Hanjin, the embattled South Korean shipping giant that filed for bankruptcy in late August, got some good news this week as its largest shareholder has agreed to provide an emergency loan, according to Yahoo News.
The company, the seventh-largest shipper in the world, has filed for bankruptcy protection in both South Korea and the U.S. and is saddled with $5.37 billion in debt.
Korean Air’s board of directors approved a 60 billion won ($54 million) loan to Hanjin in an effort to help it continue daily operations. Since filing for bankruptcy, many Hanjin ships have been stranded at sea with ports unwilling to accept and unload its cargo over fears they won’t be paid.
Hanjin’s shares rose about 30 percent on Thursday (Sept. 22) after the news.
But Hanjin is not the only international shipping company that could be in the crosshairs of bankruptcy. According to a report by Chinese publication Shanghai Metals, Japanese shipper K Line plans to file for bankruptcy protection within the next two weeks. The accuracy of the source should be called into question, however, as Japan and China are Pacific Rim trade competitors, and a representative from K Line has dismissed the report as “untrue, completely groundless.”
NJOY, one of the largest makers of e-cigarettes, filed for bankruptcy protection in Delaware federal court on Sept. 16, according to New York Post.
The company raised $70 million in a capital round in 2013 that valued the company at $1 billion and has some big-name investors, including Napster Founder Sean Parker, PayPal Founder Peter Thiel and singer Bruno Mars.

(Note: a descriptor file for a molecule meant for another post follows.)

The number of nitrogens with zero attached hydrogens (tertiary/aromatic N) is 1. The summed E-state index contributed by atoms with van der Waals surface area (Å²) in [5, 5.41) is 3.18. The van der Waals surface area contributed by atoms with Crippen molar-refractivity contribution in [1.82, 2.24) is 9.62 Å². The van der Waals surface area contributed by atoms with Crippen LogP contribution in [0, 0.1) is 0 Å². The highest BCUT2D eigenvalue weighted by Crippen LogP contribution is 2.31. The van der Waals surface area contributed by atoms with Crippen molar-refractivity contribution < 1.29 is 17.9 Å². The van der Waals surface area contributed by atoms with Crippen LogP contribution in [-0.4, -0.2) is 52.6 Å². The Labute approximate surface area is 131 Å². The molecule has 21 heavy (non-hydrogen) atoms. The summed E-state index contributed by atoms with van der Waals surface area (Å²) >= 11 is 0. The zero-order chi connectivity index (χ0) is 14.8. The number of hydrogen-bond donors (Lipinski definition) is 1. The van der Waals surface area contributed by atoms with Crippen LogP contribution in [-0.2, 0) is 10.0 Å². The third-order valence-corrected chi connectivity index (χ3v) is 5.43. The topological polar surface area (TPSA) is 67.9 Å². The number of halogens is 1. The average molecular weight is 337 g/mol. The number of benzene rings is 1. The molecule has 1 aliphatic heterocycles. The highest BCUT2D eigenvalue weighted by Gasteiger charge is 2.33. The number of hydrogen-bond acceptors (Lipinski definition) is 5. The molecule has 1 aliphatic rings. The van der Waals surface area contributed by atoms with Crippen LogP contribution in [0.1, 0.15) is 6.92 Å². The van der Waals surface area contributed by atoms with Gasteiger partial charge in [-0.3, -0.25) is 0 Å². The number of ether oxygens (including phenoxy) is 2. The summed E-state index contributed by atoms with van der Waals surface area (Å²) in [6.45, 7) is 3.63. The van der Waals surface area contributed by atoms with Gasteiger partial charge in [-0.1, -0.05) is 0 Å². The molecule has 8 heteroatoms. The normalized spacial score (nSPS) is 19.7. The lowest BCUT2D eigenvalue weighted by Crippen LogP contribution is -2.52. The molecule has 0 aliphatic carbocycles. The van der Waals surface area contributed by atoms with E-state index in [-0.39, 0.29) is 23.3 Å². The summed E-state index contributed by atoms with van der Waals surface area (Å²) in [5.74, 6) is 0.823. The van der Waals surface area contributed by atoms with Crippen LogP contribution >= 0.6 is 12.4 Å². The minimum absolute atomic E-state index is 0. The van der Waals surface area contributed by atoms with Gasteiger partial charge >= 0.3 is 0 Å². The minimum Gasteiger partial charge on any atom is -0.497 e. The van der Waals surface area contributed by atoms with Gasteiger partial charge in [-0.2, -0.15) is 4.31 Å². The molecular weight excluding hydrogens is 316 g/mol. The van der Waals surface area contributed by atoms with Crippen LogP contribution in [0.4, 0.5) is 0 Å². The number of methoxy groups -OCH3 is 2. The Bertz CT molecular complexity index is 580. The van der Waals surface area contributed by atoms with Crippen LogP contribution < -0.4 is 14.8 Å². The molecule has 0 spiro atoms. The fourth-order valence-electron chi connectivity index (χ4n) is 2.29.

Parker, who invested $10 million, said that NJOY and e-cigarettes, which heat a flavored liquid containing nicotine into a vapor that can then be inhaled, had the potential to make regular cigarettes “and all the harm they cause obsolete.”
The timing of NJOY’s filing is curious, as it comes just five months after the Food and Drug Administration unveiled new regulations on the e-cigarette market that many companies that manufacture the products feared would drive them out of business.
It remains to be seen but bears watching whether other e-cigarette makers will join NJOY in bankruptcy anytime soon.
Caesars Entertainment Corp., the Las Vegas-based gambling giant that owns and operates over 50 hotels and casinos around the world, has offered to boost its bankruptcy contribution by more than $1.2 billion, according to Bloomberg.
Caesars, the world’s fourth-largest gaming company, filed for bankruptcy in Jan. 2015. The company is facing about $5.5 billion in second-lien notes and had previously offered about $4 billion in a combination of cash, debt and stock to settle its debts under a reorganization plan.
But a lawyer for the embattled gambling giant indicated in a federal courtroom in Chicago on Wednesday (Sept. 21) that the company would withdraw its offer if debt holders don’t accept it by Friday.
“Come Friday, there will either be a fully consensual plan or something else that is not in the current plan,” Thomas Kreller, a lawyer for Caesars, told Bloomberg. “It is subject to all the other major creditor groups agreeing. It requires them to come in and say yes and contribute enough to fill the hole.”
And shares of Takata Corp., the embattled Japanese airbag manufacturer, haven taken a tumble this week after a report that the company was considering a bankruptcy option as a way to rein in its liabilities.